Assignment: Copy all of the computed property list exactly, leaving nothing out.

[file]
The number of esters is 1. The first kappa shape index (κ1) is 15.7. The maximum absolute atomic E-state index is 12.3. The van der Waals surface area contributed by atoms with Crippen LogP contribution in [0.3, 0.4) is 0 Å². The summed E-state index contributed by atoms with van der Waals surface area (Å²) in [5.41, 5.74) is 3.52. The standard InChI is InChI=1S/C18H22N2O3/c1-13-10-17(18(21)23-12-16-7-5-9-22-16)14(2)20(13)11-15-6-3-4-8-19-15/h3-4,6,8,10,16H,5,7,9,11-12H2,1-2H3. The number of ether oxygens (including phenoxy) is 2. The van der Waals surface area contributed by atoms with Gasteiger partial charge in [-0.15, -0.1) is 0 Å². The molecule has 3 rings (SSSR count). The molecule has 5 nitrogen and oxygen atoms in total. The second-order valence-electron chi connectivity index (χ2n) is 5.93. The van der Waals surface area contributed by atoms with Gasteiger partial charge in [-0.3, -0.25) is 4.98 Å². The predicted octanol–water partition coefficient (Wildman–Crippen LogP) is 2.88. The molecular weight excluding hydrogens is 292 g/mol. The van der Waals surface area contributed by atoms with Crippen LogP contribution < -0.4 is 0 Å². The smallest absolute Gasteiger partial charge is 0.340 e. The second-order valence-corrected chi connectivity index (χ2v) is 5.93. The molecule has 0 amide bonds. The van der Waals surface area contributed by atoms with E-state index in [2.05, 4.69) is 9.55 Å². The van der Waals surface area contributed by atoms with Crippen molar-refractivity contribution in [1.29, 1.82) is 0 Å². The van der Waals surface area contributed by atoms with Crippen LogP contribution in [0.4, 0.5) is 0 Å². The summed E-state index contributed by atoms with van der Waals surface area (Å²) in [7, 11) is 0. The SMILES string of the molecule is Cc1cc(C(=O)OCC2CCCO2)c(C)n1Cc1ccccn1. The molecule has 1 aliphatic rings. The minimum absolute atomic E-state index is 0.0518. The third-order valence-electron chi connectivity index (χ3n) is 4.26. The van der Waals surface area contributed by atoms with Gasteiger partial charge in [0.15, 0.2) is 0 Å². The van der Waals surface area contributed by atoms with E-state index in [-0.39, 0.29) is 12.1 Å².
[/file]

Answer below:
The number of esters is 1. The first kappa shape index (κ1) is 15.7. The maximum absolute atomic E-state index is 12.3. The van der Waals surface area contributed by atoms with Crippen LogP contribution in [0.3, 0.4) is 0 Å². The summed E-state index contributed by atoms with van der Waals surface area (Å²) in [5.41, 5.74) is 3.52. The standard InChI is InChI=1S/C18H22N2O3/c1-13-10-17(18(21)23-12-16-7-5-9-22-16)14(2)20(13)11-15-6-3-4-8-19-15/h3-4,6,8,10,16H,5,7,9,11-12H2,1-2H3. The number of ether oxygens (including phenoxy) is 2. The van der Waals surface area contributed by atoms with Gasteiger partial charge in [-0.15, -0.1) is 0 Å². The molecule has 3 rings (SSSR count). The molecule has 5 nitrogen and oxygen atoms in total. The second-order valence-electron chi connectivity index (χ2n) is 5.93. The van der Waals surface area contributed by atoms with Gasteiger partial charge in [-0.3, -0.25) is 4.98 Å². The predicted octanol–water partition coefficient (Wildman–Crippen LogP) is 2.88. The molecular weight excluding hydrogens is 292 g/mol. The van der Waals surface area contributed by atoms with Crippen LogP contribution < -0.4 is 0 Å². The smallest absolute Gasteiger partial charge is 0.340 e. The second-order valence-corrected chi connectivity index (χ2v) is 5.93. The molecule has 0 amide bonds. The van der Waals surface area contributed by atoms with E-state index in [2.05, 4.69) is 9.55 Å². The van der Waals surface area contributed by atoms with Crippen molar-refractivity contribution in [1.29, 1.82) is 0 Å². The van der Waals surface area contributed by atoms with Crippen LogP contribution in [0.4, 0.5) is 0 Å². The summed E-state index contributed by atoms with van der Waals surface area (Å²) in [7, 11) is 0. The SMILES string of the molecule is Cc1cc(C(=O)OCC2CCCO2)c(C)n1Cc1ccccn1. The molecule has 1 aliphatic rings. The minimum absolute atomic E-state index is 0.0518. The third-order valence-electron chi connectivity index (χ3n) is 4.26. The van der Waals surface area contributed by atoms with Gasteiger partial charge in [0.15, 0.2) is 0 Å². The van der Waals surface area contributed by atoms with E-state index in [-0.39, 0.29) is 12.1 Å².